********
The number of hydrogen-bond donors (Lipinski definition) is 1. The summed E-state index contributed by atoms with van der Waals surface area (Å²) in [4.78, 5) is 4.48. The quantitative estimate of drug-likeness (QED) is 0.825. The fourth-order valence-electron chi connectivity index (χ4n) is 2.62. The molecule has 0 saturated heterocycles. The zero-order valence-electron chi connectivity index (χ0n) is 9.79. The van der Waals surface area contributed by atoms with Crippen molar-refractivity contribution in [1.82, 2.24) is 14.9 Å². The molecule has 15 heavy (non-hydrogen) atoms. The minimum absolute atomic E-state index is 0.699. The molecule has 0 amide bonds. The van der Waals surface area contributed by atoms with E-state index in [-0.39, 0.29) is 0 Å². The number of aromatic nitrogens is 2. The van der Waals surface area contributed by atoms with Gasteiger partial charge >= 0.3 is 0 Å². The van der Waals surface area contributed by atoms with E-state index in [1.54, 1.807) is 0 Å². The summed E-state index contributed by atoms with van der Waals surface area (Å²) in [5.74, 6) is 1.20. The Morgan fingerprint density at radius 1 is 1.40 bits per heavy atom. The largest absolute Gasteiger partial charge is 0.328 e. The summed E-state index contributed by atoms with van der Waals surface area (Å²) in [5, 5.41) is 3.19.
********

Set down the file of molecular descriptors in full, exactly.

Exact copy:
The number of hydrogen-bond donors (Lipinski definition) is 1. The summed E-state index contributed by atoms with van der Waals surface area (Å²) in [4.78, 5) is 4.48. The quantitative estimate of drug-likeness (QED) is 0.825. The fourth-order valence-electron chi connectivity index (χ4n) is 2.62. The molecule has 0 saturated heterocycles. The zero-order valence-electron chi connectivity index (χ0n) is 9.79. The van der Waals surface area contributed by atoms with Crippen molar-refractivity contribution in [1.82, 2.24) is 14.9 Å². The molecule has 15 heavy (non-hydrogen) atoms. The minimum absolute atomic E-state index is 0.699. The molecule has 0 amide bonds. The van der Waals surface area contributed by atoms with E-state index in [-0.39, 0.29) is 0 Å². The number of aromatic nitrogens is 2. The van der Waals surface area contributed by atoms with Gasteiger partial charge >= 0.3 is 0 Å². The van der Waals surface area contributed by atoms with E-state index in [1.54, 1.807) is 0 Å². The summed E-state index contributed by atoms with van der Waals surface area (Å²) in [5.74, 6) is 1.20. The Morgan fingerprint density at radius 1 is 1.40 bits per heavy atom. The largest absolute Gasteiger partial charge is 0.328 e. The summed E-state index contributed by atoms with van der Waals surface area (Å²) in [5, 5.41) is 3.19.